SCOTTISH CATHOLIC EDUCATION SERVICE
Briefing notes on
‘Guidance to Education Authorities and Schools on the Equality Act 2006′
(issued by Scottish Executive 14 August 2007)
The Scottish Executive has issued this guidance to help all schools understand their obligations under relevant parts of the Equality Act and its related Regulations.Given the particular sensitivity of some of the issues covered in this guidance, it is vital that Head Teachers of Catholic schools are fully aware of the implications of the Act and of the specific exemptions which apply to denominational schools.This briefing note is intended to highlight the most significant issues for Catholic schools.
Catholic schools are naturally disposed towards respecting, valuing and celebrating the lives of all pupils, given their Christian commitment to love of God and neighbour. Thus, the intentions of the Equality Act – in its principles – should not pose any particular difficulties for Catholic schools.
As education authorities involve schools in reviewing their policies and practices in the light of this guidance, Head Teachers of Catholic schools should ensure that they observe the specific exemptions to the provisions of the Act which are intended to protect the values ethos and character of the Catholic school.
The provisions of the Equality Act came into force on 30th April 2007 and apply to the whole of Great Britain.Part 2 of the Act makes it unlawful to discriminate on grounds of religion or belief when goods, facilities and services are provided (including education and other services delivered by schools).Part 3 of the Act makes discrimination on grounds of sexual orientation unlawful in a number of areas, including education in schools.
Specific exemptions for denominational schools
§ While denominational schools are open to pupils of all faiths or none, religious belief can be taken into account when determining priority for admissions.Exemptions allow education authorities to give preference to children of a particular religion when deciding to grant placing requests to denominational schools.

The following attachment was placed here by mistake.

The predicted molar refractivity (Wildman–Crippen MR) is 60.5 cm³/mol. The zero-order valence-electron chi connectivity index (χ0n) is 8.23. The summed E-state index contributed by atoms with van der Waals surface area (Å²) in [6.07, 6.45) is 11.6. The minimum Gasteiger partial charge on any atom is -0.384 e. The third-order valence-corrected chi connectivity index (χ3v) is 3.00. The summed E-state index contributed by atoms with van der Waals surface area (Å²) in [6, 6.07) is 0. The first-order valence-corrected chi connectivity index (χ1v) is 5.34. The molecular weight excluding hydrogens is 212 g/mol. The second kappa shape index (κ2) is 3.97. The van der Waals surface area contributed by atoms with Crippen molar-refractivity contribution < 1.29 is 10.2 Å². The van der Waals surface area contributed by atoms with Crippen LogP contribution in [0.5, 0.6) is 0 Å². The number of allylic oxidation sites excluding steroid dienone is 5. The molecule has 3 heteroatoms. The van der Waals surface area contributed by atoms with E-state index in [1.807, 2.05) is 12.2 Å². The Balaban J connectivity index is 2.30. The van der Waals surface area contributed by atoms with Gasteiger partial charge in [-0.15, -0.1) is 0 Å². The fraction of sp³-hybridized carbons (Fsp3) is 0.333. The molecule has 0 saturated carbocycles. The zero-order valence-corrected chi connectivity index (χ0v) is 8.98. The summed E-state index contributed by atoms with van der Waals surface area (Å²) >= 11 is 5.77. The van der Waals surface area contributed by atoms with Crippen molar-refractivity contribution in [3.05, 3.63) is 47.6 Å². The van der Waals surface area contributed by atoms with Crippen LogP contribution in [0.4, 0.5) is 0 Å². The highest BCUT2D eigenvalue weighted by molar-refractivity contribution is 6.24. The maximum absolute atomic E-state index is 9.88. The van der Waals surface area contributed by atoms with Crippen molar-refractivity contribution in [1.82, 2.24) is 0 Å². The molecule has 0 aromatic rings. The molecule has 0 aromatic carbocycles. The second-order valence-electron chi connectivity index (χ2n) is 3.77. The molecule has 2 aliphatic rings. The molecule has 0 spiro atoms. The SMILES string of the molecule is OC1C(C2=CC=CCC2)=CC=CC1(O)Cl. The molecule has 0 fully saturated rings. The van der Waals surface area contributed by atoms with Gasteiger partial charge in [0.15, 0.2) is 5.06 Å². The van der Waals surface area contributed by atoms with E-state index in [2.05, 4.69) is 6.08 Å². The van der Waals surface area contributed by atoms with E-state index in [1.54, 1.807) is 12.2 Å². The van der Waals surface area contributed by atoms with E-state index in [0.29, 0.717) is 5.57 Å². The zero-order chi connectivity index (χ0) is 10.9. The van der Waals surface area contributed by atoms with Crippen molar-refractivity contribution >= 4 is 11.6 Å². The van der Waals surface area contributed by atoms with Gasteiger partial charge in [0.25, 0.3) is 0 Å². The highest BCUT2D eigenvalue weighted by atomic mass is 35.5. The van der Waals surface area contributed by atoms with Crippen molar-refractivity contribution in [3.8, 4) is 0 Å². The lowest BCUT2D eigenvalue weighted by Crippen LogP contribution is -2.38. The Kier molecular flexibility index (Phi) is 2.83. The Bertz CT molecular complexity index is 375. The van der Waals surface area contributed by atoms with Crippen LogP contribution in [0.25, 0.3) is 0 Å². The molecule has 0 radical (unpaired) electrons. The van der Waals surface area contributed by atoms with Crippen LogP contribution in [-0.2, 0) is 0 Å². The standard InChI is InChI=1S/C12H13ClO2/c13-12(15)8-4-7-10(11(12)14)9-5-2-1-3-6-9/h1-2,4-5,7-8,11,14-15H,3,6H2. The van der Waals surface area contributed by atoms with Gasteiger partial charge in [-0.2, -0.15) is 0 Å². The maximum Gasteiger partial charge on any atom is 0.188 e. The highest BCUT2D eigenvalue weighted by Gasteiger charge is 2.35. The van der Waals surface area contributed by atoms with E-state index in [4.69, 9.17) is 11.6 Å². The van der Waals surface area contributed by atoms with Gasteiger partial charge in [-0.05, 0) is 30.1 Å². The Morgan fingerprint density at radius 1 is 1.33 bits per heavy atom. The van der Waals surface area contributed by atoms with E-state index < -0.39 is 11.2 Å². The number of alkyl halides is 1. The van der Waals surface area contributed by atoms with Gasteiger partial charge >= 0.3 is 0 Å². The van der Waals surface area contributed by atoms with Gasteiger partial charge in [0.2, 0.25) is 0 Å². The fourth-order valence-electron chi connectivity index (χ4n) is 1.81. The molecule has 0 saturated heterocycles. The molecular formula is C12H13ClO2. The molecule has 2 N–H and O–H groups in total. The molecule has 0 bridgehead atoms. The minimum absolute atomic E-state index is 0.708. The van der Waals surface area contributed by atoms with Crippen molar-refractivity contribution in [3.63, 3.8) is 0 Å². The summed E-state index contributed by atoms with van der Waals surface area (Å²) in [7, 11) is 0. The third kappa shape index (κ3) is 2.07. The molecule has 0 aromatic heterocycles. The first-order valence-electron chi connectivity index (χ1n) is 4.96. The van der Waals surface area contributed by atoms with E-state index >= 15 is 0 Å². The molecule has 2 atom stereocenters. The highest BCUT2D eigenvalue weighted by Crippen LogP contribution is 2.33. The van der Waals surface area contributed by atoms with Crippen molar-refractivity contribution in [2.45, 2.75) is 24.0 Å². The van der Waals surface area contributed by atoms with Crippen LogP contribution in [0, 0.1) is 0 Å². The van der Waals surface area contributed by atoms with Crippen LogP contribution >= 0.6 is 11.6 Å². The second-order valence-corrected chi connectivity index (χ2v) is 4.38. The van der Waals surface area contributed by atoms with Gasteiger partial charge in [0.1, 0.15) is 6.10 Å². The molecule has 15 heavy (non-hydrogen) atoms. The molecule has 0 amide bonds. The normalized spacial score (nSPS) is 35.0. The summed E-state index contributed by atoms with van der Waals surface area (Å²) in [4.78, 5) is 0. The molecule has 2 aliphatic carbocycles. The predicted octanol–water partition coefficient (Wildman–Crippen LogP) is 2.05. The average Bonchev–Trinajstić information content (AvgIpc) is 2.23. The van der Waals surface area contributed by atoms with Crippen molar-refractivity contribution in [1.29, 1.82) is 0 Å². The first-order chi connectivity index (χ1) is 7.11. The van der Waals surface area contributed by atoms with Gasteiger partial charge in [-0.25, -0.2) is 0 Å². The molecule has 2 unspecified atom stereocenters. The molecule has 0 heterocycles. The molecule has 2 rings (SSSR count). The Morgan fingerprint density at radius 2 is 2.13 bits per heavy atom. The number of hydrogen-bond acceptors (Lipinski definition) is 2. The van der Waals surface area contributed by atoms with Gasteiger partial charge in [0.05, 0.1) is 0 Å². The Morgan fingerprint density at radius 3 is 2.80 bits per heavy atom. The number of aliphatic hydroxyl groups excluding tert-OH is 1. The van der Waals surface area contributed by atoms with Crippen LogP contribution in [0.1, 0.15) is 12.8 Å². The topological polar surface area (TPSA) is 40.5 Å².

2 In celebrating their own faith tradition, Catholic schools:
§ can provide the pastoral and liturgical services of a priest, providing for the religious, spiritual and moral support of staff, pupils and parents.They cannot be required to provide the services of another religious leader.
§ can organise pupil visits to a Catholic church or religious shrine.They cannot be required to organise visits places of worship of other denominations or faiths.
§ can maintain practices specific to the Catholic faith and ethos.They cannot be required to alter liturgical practices to accommodate someone of another faith or none.
§ can celebrate events specific to the Catholic faith, such as liturgical celebrations on feast days and seasons.They cannot be required to hold equivalent celebrations of events specific to other faiths.
Exceptions within the Act
§ The Equality Act does not allow legal challenge (on grounds of religions belief) to the content of the curriculum.A parent could not use the Act to challenge a Catholic school because of its Catholic religious education provision.
§ Religious observance remains a statutory part of educational provision for all pupils. All organised acts of worship and religious observance are exempted from the prohibition on discrimination under the Equality Act.
§ Education authorities are allowed by the Act to provide free or subsidised transport for certain pupils, in line with previous arrangements.So, a Council can provide Catholic pupils with free transport to travel 5 miles to the nearest Catholic school, while not being required by the Act to make the same arrangement for a non-Catholic pupil whose parents make a placing request to the same school.
Schools must not discriminate against pupils on grounds of their sexual orientation, or that of their parents.This includes actions in terms of admissions to school, exclusions from school, the treatment of bullying and the provision of extra-curricular activities.
The guidance explicitly refers to Catholic schools having the right to deliver religious and moral teaching in accordance with guidance provided by the Scottish Catholic Education Service.
The Catechism of the Catholic Church teaches that homosexual persons “must be accepted with compassion, respect and sensitivity” and that “every sign of unjust discrimination . .. should be avoided”. (CCC # 2358).
Further advice and clarification on any points arising from this guidance, or from aspects of this legislation, can be sought from the Scottish Catholic Education Service.
Scottish Catholic Education Service